How To Prepare Your Kids For Moving
Making the Decision
It’s never an easy decision to move when you have kids, but often times it’s for the benefit of the entire family in the long run.
Keep your Child involved in the Entire Moving Process
Once you’ve decided to make the move ensure that you keep your kids apart of the entire process. Let them know as early as possible about moving. For toddlers, keep your explanation clear and simple, you can use a story to explain or even toys to act it out.
Let your kids have a say in your top selection of homes. This makes them feel more like active participants in the house-hunt and the search for a new school. This may also help them to feel more open to the move and less like it’s being forced upon them.
Ask if they have questions and answer them completely and truthfully. Be receptive to both positive and negative reactions, this helps your child to feel understood and listened to. If they have negative feedback ask more questions what makes them feel that way. Work through their concerns and try to provide compromises that they are happy with. If you have Teens, and if it’s feasible, see if they can return for events like prom or homecoming.
Write the moving date in the family calendar and let your kids pack their own things. For younger kids give them boxes and crayons to make it a fun experience. When you pack your toddler’s toys, make sure to explain that you aren’t throwing them away.
Help Your Kids get Familiar with Their New Surroundings
When you found your perfect home make it feel like your kids perfect home as well. Take them around the neighbourhood, show them the parks and all the fun activities they can do at the new location.
Let them plan out the decor of their new room and map out the floor plan of their furniture. Hold off on getting rid of your child’s old bedroom furniture, which may provide a sense of familiarity in the new house. You could also arrange their furniture in a similar way in the new bedroom.
Involve Your Kids in their new School & Community
Sometimes a move requires your kids to change schools. If this is the case talk to their teachers, coaches, and anyone else in their lives to let them know so that they can provide the necessary support. A teacher can then ensure they introduce your child to students, and pair them together or sit them next to a student with similar interests.
If your kids are not in school yet bring them outside to play so other parents within the neighbourhood will know there is a new friend next door. You could even leave a few toys out on the lawn to make it visible when you’re not outside. If you see other parents with young kids introduce yourself and your child.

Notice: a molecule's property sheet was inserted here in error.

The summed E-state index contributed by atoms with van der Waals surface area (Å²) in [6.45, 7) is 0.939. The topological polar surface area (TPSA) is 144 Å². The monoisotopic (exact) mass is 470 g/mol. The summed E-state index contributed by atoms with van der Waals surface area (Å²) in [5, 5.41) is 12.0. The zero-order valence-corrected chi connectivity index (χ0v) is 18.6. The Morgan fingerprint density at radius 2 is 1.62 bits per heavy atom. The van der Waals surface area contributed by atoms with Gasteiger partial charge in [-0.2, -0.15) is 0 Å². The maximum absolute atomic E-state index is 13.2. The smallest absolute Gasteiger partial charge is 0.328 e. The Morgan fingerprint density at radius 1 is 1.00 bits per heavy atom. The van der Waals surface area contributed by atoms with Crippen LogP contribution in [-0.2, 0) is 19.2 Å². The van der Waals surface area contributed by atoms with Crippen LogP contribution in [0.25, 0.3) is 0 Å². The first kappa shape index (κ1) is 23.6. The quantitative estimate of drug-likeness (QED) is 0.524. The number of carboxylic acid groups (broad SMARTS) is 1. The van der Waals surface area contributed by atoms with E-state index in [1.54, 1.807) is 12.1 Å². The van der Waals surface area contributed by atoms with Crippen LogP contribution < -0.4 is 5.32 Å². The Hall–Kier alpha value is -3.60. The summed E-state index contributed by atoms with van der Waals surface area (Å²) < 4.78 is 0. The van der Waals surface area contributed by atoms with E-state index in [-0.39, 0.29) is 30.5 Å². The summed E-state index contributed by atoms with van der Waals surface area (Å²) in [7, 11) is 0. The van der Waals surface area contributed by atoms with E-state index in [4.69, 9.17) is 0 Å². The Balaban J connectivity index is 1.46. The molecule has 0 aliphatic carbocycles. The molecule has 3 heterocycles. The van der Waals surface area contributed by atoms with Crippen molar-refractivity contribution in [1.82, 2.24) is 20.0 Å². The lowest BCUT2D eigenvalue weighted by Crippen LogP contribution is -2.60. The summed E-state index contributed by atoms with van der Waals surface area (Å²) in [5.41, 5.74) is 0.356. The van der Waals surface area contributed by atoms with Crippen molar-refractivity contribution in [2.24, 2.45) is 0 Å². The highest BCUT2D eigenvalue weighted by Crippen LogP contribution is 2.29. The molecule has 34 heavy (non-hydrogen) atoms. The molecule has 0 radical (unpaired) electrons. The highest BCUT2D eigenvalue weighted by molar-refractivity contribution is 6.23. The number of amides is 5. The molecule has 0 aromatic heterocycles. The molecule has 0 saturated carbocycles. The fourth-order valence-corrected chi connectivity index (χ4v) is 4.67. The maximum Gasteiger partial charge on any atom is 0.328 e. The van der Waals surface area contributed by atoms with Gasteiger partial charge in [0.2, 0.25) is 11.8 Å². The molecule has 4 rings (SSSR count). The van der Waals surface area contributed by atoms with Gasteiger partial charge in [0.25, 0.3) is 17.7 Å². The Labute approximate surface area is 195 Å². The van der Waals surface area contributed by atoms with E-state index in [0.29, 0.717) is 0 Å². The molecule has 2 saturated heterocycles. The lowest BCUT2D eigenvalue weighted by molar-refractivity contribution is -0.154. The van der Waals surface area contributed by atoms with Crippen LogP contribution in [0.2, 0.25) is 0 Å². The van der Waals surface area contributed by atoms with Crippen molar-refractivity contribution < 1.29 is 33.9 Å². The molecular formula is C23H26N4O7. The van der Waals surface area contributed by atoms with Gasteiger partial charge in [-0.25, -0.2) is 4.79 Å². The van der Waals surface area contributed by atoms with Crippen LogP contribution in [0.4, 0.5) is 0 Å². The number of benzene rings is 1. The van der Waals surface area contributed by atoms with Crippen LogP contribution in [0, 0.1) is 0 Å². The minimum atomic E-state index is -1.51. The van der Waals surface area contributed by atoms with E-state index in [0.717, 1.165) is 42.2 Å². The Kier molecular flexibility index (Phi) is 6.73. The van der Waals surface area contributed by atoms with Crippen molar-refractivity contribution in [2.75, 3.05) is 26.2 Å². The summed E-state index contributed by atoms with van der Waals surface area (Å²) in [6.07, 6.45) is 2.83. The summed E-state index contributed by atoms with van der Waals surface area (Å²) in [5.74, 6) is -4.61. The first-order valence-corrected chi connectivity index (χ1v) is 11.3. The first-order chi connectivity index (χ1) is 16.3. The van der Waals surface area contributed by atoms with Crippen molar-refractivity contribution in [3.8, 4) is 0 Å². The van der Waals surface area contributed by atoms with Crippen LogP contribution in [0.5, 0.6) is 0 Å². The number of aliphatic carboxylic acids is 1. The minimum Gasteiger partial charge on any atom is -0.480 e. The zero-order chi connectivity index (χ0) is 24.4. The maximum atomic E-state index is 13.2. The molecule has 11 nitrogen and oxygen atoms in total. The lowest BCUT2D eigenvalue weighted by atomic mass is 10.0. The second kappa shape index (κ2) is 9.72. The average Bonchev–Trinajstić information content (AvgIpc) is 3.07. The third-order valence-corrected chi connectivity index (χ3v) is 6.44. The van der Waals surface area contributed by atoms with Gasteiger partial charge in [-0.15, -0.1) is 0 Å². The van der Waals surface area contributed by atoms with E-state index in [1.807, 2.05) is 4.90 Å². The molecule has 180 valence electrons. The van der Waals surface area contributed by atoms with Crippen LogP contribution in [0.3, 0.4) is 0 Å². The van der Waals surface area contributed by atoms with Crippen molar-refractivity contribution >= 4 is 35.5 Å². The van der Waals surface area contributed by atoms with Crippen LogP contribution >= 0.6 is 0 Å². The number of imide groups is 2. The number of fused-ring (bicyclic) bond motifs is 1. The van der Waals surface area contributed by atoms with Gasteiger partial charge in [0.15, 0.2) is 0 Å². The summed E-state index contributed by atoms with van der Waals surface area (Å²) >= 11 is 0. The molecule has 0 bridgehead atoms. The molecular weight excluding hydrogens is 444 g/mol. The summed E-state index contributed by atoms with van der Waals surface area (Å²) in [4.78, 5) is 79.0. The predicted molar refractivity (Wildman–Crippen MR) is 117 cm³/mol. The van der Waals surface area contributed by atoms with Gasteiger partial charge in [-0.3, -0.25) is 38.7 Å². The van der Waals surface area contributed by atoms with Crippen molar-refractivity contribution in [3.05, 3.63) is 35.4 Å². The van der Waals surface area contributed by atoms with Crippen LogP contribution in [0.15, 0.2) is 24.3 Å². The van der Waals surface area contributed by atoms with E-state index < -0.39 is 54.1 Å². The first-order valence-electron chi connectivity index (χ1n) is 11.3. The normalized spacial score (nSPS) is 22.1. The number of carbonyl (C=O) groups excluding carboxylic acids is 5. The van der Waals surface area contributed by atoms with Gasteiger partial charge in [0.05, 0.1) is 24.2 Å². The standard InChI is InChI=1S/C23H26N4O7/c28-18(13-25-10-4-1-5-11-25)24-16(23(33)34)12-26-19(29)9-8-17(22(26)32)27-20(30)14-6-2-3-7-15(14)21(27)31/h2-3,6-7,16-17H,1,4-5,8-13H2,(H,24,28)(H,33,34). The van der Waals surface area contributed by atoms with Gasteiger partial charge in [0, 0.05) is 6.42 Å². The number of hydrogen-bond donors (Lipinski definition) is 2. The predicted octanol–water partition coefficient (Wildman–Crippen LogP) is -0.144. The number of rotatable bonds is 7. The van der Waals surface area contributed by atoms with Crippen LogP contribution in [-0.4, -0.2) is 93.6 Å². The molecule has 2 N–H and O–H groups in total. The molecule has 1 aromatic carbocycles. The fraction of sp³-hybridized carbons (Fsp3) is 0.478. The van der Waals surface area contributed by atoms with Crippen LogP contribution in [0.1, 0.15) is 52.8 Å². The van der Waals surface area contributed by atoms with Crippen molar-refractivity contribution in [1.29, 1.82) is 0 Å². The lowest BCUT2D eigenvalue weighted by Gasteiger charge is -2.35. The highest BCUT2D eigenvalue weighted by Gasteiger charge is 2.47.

Have a Going-Away Party
A great way to start the transition is by throwing a fun going away party. Invite all your kids best friends over, to make crafts or T-shirts that they can sign and keep. Get all their friends contact information including addresses if you’re moving far so the kids can be pen pals. Provide self-addressed cards to your kids friends so they can easily start writing to your children.
Make the new Home & Community Exciting yet Familiar
A new move can be scary for children, try to make it exciting, familiar, and comforting. You can play a scavenger hunt and hide a new toy they want at the end in their bedrooms.
Try to get back to old traditions and routines as soon as possible. Eating around the dinner table, pizza night or any other traditions your family normally engages in. Encourage family communication so your kids can comfortably express their feelings around the new school or community.
Stay positive. Don’t compare your old neighbourhood to the new one. The old neighbourhood holds a special place in your child’s heart and, while you may mean well, talking negatively about it can be hurtful and may make them resent your new home and community.
Parents moved with children all the time, and understandably it can be hard for the entire family. If you follow these simple tips it should make the entire process a lot easier on everyone. Remember that your attitude about the new home and the new community will rub off, so it will be easier for your kids to adjust if you’re adjusting well too. Keep the big picture in mind and keep reminding yourself of all the reasons you decided make the move. Happy moving!